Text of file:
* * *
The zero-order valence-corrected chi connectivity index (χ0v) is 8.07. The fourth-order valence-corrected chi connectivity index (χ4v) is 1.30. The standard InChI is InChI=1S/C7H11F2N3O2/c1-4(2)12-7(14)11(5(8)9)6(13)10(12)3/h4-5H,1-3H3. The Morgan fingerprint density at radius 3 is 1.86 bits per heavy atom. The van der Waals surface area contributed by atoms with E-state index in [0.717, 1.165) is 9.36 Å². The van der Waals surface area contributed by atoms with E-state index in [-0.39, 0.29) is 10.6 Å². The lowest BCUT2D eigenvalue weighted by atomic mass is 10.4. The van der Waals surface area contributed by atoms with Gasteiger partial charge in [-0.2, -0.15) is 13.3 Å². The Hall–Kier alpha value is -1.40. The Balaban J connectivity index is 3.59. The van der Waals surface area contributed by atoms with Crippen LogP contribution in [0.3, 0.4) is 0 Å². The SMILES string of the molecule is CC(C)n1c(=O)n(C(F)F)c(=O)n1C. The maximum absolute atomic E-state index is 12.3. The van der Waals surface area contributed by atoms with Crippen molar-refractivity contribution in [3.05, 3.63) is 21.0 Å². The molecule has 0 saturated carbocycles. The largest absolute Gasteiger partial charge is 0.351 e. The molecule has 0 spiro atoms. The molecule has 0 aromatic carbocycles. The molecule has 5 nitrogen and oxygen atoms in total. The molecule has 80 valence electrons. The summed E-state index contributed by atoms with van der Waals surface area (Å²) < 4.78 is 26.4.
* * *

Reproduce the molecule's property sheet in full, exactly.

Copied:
The zero-order valence-corrected chi connectivity index (χ0v) is 8.07. The fourth-order valence-corrected chi connectivity index (χ4v) is 1.30. The standard InChI is InChI=1S/C7H11F2N3O2/c1-4(2)12-7(14)11(5(8)9)6(13)10(12)3/h4-5H,1-3H3. The Morgan fingerprint density at radius 3 is 1.86 bits per heavy atom. The van der Waals surface area contributed by atoms with E-state index in [0.717, 1.165) is 9.36 Å². The van der Waals surface area contributed by atoms with E-state index in [-0.39, 0.29) is 10.6 Å². The lowest BCUT2D eigenvalue weighted by atomic mass is 10.4. The van der Waals surface area contributed by atoms with Gasteiger partial charge in [-0.2, -0.15) is 13.3 Å². The Hall–Kier alpha value is -1.40. The Balaban J connectivity index is 3.59. The van der Waals surface area contributed by atoms with Crippen LogP contribution in [0.3, 0.4) is 0 Å². The SMILES string of the molecule is CC(C)n1c(=O)n(C(F)F)c(=O)n1C. The maximum absolute atomic E-state index is 12.3. The van der Waals surface area contributed by atoms with Crippen molar-refractivity contribution in [3.05, 3.63) is 21.0 Å². The molecule has 0 saturated carbocycles. The largest absolute Gasteiger partial charge is 0.351 e. The molecule has 0 spiro atoms. The molecule has 0 aromatic carbocycles. The molecule has 5 nitrogen and oxygen atoms in total. The molecule has 80 valence electrons. The summed E-state index contributed by atoms with van der Waals surface area (Å²) < 4.78 is 26.4.